For 3 years, it ran in the Greeley Tribune. Since then, it has run in various subsidiaries of the Douglas County News Press. I still have most of my columns in digital format.
For many years, I only gave myself one rule: try to work the word "library" into every piece. My intent was to think in public about just what librarianship means at the end of the 20th century and beginning of the 21st.
There have been many advantages for me. I found that putting library plans out in front of the public, and getting feedback about them, helped me make better decisions. Sometimes, I found that it was very difficult for me to describe those plans or policies -- the kind of thing that makes me realize that they might not be good ideas after all. The weekly discipline of explaining my profession to the public keeps me more mindful, more honest. It also has provided steady visibility for the library and its issues.
June 10, 2008 - "discovery packs" prevent sibling torture
When I was a kid (one of five), my parents could afford only one vacation a year: a car trip from north of Chicago to my mother's folks in Ohio. It was usually in the hottest month of the year.
The interstate highway program was still under development back then. For years, the trip took 10-12 hours, as we stuttered, stoplight by stoplight, on the two lane roads through Chicago, then Gary, Indiana (whose sky was always red, even at night), and across Indiana.
Eventually, with I-94 and I-80, the trip got whittled down to six hours, allowing no more than two potty breaks.
Imagine five kids in the back of a Ford four-door. No seat belts. Six hours. Pre-air-conditioning. Parents who smoked more or less constantly, interrupted only by the usual threats: "Don't make me stop this car! Do I have to come back there and separate you two?"
It's a wonder any of us survived.
I brought comic books and science fiction novels, because it didn't bother me to read in the car. But we usually had to fall back on dumb Interstate games -- finding a license from the farthest away state, looking for words on billboards, extra points for being the first to spot a VW bug, and so on.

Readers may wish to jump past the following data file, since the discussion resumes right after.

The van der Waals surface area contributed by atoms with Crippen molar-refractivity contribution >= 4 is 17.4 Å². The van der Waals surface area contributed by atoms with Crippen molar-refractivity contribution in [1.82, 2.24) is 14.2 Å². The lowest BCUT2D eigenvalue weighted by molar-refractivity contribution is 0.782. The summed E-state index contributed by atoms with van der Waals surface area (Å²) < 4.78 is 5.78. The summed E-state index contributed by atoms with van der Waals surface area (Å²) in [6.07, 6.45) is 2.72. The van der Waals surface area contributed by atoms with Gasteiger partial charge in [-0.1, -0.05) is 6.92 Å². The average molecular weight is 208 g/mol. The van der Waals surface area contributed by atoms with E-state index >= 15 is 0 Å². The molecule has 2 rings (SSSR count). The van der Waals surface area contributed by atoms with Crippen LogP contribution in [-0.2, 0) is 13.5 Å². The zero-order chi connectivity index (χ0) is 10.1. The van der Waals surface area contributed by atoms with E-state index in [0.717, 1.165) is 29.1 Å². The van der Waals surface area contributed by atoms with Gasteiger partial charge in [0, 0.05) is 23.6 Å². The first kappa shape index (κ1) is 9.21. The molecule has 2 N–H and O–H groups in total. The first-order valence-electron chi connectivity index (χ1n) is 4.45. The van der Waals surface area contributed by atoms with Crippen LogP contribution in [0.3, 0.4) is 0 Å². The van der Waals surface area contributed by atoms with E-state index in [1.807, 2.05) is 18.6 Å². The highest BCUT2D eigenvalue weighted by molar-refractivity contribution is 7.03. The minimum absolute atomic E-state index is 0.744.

These days many cars have built-in DVD players, or parents bring portable ones. Or they have other electronic devices to distract the children from the excruciating mutual torture that so often attends confined sibling interaction.
Allow me to offer another tool for those family drives. Jordana Vincent, one of our Collection Development Librarians, told me recently about one of our cooler new products. They're called "Discovery Packs."
You can find them in, and check them out from, the children's room at all of our libraries. You can recognize them by their fun and friendly logo (designed by Jake, one of our in-house graphic wizards).
Each Discovery Pack contains several picture books, a DVD, and a toy of some sort. Each pack has a theme. Right now, we have eight: Space, Dinosaurs, Fire Safety, Time, Horses, Pets, Fairies and "Move It!" "Move It!" is focused on exercise and healthy eating. In addition to the books, it includes activity mats, a Mousercise CD with workout music, and a Denise Austin Kid's workout video.
Of course, you probably won't have your children doing actual exercises while they're strapped in, but the point is that these packets are a convenient and entertaining way to not only divert your child from the boredom of the road, but also to insinuate a little learning.
We live, after all, in a multimedia world these days. This kind of thoughtful rounding up of items along a theme is another example of the added value of librarianship. You swing by, grab a discovery pack, and you have something that can keep a child (and parent) interested. When you're done, back into the bag, and hand it back to one of our friendly librarians.
And of course, Discovery Packs are good for home, too!
I'm always delighted to see the many creative solutions our staff come up with. So give this one a try with your preschoolers, and let us know how it works for you. Let us know, too, about any other ideas for themes your children might like to explore.
And remember, whether on the road or at home, the mind you save ... may be your own.